While not quite living up to the fun and drama of the previous episode, this one certainly had its high points, and I enjoyed it very much. I have to say, the more I see of Richard III, the more I love him - no, just so you know, that does not make me dislike the Tudors - I can, in fact, like both! Aneurin Barnard's portrayal of Richard is fantastic, and now that he is king, we're really seeing the depths of his personality come out. I'm also really loving the way Philippa Gregory wove the story of the princes' deaths - for once we are not pointing fingers at Richard and making him out to be the devil incarnate!
-Royal life is not fun. Who on earth would want to be king or queen (or even associate with them) during this period of English history? Anne Neville is learning, now that she is queen, just how hard it is to feel safe, and how to keep the people's support.
-Those poor princes in the Tower - one truly a prince, the other a stand-in - have people wishing for their death left and right! Margaret Beaufort, Lord Stanley, and Queen Anne all speak rather boldly about how much easier life would be if the two boys were simply taken out of the equation! (Ironically enough, Richard never makes mention of it!)
-Lord Stanley is an ambitious, somewhat cruel, man! He's as slippery a scoundrel as Lord Warwick was, but somewhat more clever in the way that he shifts alliances and pisses people off without leaving footsteps behind him. Once again, Lady Maggie is disappointed by her husband - who switches teams and turns on her by the end of the episode.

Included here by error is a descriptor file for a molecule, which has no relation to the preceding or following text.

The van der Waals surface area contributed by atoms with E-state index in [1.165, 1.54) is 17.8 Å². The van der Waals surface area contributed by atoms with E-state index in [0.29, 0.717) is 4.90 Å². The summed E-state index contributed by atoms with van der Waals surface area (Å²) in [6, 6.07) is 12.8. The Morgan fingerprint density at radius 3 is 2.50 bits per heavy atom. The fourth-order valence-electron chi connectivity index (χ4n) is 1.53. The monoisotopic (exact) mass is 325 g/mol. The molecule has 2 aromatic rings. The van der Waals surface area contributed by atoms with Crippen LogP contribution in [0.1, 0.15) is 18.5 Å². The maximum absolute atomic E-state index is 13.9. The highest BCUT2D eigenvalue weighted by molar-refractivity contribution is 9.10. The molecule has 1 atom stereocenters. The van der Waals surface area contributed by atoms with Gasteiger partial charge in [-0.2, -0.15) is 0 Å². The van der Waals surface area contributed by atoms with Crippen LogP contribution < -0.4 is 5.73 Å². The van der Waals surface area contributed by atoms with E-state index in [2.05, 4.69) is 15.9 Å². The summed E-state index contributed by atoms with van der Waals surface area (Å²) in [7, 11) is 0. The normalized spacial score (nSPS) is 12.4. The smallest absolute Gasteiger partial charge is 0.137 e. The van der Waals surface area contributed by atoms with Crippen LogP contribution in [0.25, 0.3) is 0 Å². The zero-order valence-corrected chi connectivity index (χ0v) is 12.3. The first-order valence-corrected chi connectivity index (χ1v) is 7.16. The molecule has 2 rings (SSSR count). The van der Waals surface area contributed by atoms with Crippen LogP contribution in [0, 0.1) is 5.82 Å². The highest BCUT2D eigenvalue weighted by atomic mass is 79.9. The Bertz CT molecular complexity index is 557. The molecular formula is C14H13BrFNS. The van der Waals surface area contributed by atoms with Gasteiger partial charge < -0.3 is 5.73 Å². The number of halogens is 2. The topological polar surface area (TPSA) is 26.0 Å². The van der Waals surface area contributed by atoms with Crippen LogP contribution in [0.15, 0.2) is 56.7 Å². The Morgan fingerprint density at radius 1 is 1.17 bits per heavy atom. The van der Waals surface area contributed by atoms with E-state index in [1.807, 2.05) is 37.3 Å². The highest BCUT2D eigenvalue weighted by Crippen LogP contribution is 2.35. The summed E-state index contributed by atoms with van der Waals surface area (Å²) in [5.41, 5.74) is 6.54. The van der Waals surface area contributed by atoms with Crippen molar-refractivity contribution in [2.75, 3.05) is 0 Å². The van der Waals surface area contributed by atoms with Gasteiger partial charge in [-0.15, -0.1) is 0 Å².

-Elizabeth is still doing virtually nothing while in sanctuary. She's fighting with her daughter (also Elizabeth), who seems to be the spitfire of the family - the only one brave enough to call her mother out on her ambition and blood-thirsty vengeful streak. Really, the woman should listen to her wise daughter - she has a point.
-Have I already mentioned how much I love the sympathetic view of Richard in this series? When the deaths of the princes are pegged on him (wrongly), he is sent into such an outrage and panic that he even goes to Elizabeth, begging to know if she has the boys safe and sound somewhere. Of course, she doesn't - but we are left with the very bittersweet feeling that Richard is not the bad guy so many believe him to be. Take that, Shakespeare!
-Clever clever clever of Philippa to write in the bit about the Elizabeths cursing the line of whoever killed the princes in the Tower. We're left wondering - was it the Richard/Anne team, or the Tudor/Beaufort team? As history tells us, both teams lose their first-born son, as the curse says will happen. And so the mystery remains. Touché, Philippa Gregory. Touché.
-Richard! I won't even hide it - I can't deny it - I'm pretty much in love with his character. Thank you, Philippa, for making him an utterly real, believable character who we don't love to HATE! His emotions are raw, his personality is exactly opposite of what most Tudor lovers assume, and he actually has quite a charming streak. Yes. Team Richard all the way!
-This episode, while interesting in the story line and general involvement of the characters in the princes' deaths, was sort of dull compared to the last one. We also still have quite a lot of ground to cover in the last episode, so I'm concerned that it will feel rushed and that the finale won't quite live up to my expectations after the rest of this great mini series.
-Bring on the finale! As sad as I am to see this epic series come to an end, I can't wait for the Battle of Bosworth! Just PLEASE give Richard an honorable, graceful end. Unfortunately - spoiler alert - I know what happens, and it's not good for Richard! Should be a pretty intense conclusion!